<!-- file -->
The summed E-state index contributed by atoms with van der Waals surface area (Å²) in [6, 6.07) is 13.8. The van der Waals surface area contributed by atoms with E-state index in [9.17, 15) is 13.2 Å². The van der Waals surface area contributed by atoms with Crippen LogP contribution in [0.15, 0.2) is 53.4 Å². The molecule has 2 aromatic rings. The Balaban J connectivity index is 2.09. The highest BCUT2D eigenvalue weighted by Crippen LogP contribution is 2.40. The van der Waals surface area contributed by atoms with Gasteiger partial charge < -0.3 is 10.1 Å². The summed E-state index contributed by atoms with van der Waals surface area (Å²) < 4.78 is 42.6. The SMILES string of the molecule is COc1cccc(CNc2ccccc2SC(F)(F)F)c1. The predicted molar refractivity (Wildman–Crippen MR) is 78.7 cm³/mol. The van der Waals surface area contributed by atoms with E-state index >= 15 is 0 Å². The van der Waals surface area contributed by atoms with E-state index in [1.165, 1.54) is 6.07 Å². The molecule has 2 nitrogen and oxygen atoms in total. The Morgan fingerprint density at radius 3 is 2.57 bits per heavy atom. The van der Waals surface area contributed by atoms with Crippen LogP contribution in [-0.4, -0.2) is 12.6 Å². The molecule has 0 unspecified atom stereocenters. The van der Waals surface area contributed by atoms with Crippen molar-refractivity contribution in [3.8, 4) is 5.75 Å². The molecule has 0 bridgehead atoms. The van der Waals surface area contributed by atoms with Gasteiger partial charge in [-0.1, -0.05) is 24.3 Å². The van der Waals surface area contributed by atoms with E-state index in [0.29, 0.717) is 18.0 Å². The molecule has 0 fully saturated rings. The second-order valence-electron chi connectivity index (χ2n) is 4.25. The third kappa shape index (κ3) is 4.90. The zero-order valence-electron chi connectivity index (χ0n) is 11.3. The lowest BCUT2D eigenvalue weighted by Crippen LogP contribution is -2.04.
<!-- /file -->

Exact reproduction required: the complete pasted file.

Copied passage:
The summed E-state index contributed by atoms with van der Waals surface area (Å²) in [6, 6.07) is 13.8. The van der Waals surface area contributed by atoms with E-state index in [9.17, 15) is 13.2 Å². The van der Waals surface area contributed by atoms with Crippen LogP contribution in [0.15, 0.2) is 53.4 Å². The molecule has 2 aromatic rings. The Balaban J connectivity index is 2.09. The highest BCUT2D eigenvalue weighted by Crippen LogP contribution is 2.40. The van der Waals surface area contributed by atoms with Gasteiger partial charge < -0.3 is 10.1 Å². The summed E-state index contributed by atoms with van der Waals surface area (Å²) < 4.78 is 42.6. The SMILES string of the molecule is COc1cccc(CNc2ccccc2SC(F)(F)F)c1. The predicted molar refractivity (Wildman–Crippen MR) is 78.7 cm³/mol. The van der Waals surface area contributed by atoms with E-state index >= 15 is 0 Å². The van der Waals surface area contributed by atoms with E-state index in [1.165, 1.54) is 6.07 Å². The molecule has 2 nitrogen and oxygen atoms in total. The Morgan fingerprint density at radius 3 is 2.57 bits per heavy atom. The van der Waals surface area contributed by atoms with Crippen LogP contribution in [-0.4, -0.2) is 12.6 Å². The molecule has 0 unspecified atom stereocenters. The van der Waals surface area contributed by atoms with Crippen molar-refractivity contribution in [3.8, 4) is 5.75 Å². The molecule has 0 bridgehead atoms. The van der Waals surface area contributed by atoms with Gasteiger partial charge in [-0.1, -0.05) is 24.3 Å². The van der Waals surface area contributed by atoms with E-state index in [0.29, 0.717) is 18.0 Å². The molecule has 0 fully saturated rings. The second-order valence-electron chi connectivity index (χ2n) is 4.25. The third kappa shape index (κ3) is 4.90. The zero-order valence-electron chi connectivity index (χ0n) is 11.3. The lowest BCUT2D eigenvalue weighted by Crippen LogP contribution is -2.04.